Public Policy and the Initiative and Referendum: A Survey with Some New Evidence

67 Pages Posted: 14 Apr 2017 Last revised: 6 Nov 2017

See all articles by John G. Matsusaka

John G. Matsusaka

University of Southern California - Marshall School of Business; USC Gould School of Law

Date Written: November 5, 2017

Abstract

This paper surveys the extensive literature that seeks to estimate the effect of the initiative and referendum on public policy. The evidence on the referendum uniformly finds that requiring voter approval for new spending (or new debt) results in lower spending (or lower debt). The initiative process is associated with lower spending and taxes in American states and Swiss cantons, but with higher spending in cities. The initiative is consistently associated with more conservative social policies. Policies are more likely to be congruent with majority opinion in states with the initiative process than states without the initiative, suggesting that direct democracy allows the majority to counteract the power of special interests in policy making.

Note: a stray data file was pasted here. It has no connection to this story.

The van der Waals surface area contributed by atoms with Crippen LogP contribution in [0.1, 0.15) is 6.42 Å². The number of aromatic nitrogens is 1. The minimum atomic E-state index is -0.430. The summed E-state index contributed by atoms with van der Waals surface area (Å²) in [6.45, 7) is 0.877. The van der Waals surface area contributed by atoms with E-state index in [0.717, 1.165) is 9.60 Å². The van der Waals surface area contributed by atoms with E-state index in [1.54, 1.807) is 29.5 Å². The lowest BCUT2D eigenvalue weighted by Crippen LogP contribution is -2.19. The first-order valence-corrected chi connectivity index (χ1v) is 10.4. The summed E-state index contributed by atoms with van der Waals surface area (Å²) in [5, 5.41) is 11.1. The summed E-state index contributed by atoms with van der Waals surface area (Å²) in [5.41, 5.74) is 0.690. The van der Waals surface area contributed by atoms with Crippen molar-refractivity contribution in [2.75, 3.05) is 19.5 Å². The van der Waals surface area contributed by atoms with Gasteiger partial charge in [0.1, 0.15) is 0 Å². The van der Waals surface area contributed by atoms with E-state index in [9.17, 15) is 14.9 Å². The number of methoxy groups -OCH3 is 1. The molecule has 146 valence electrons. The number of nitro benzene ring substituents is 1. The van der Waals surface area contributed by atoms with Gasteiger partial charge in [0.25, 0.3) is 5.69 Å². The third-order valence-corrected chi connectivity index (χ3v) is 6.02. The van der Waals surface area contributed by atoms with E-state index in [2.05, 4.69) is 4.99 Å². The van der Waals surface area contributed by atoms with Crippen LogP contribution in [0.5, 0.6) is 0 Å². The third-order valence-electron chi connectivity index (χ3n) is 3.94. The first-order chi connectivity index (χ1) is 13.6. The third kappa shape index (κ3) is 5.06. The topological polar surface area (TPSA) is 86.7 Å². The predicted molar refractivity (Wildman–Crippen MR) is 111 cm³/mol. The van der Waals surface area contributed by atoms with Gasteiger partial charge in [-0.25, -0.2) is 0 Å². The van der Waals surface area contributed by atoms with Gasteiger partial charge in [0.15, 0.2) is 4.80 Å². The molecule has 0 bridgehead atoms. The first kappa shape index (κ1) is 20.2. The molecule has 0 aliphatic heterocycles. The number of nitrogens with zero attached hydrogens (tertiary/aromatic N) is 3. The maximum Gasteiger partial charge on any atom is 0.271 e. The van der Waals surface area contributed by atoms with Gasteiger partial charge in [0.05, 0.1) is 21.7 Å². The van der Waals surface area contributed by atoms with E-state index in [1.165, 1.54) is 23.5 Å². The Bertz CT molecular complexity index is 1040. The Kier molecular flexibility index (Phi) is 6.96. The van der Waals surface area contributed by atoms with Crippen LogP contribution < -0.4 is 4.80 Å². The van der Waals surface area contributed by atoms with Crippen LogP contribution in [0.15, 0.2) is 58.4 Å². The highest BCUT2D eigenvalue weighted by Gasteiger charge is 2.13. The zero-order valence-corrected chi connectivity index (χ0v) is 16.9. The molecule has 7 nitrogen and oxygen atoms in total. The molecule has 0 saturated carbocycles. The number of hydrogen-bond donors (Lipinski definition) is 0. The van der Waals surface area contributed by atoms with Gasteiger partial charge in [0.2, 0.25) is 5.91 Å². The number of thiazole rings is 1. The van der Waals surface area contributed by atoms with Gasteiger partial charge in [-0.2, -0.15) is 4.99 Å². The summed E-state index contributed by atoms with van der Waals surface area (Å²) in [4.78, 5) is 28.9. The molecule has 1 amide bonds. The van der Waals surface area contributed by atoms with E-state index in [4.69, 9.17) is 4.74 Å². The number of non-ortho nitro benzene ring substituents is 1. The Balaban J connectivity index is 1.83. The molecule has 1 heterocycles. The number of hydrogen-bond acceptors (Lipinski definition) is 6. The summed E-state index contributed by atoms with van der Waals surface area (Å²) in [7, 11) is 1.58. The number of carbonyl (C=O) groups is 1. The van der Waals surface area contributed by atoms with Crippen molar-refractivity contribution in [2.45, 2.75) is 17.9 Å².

Keywords: Direct Democracy, Initiative, Referendum, Public Policy, Political Economy, Representation

JEL Classification: D7, H1, H2, H3, H4, H7, P48

Suggested Citation

Matsusaka, John G., Public Policy and the Initiative and Referendum: A Survey with Some New Evidence (November 5, 2017). Available at SSRN: https://ssrn.com/abstract=2951455 or http://dx.doi.org/10.2139/ssrn.2951455

John G. Matsusaka (Contact Author)

University of Southern California - Marshall School of Business ( email )

Department of Finance & Business Economics
Los Angeles, CA 90089
United States
213-740-6495 (Phone)
213-740-6650 (Fax)

USC Gould School of Law

699 Exposition Boulevard
Los Angeles, CA 90089
United States
213-740-6495 (Phone)

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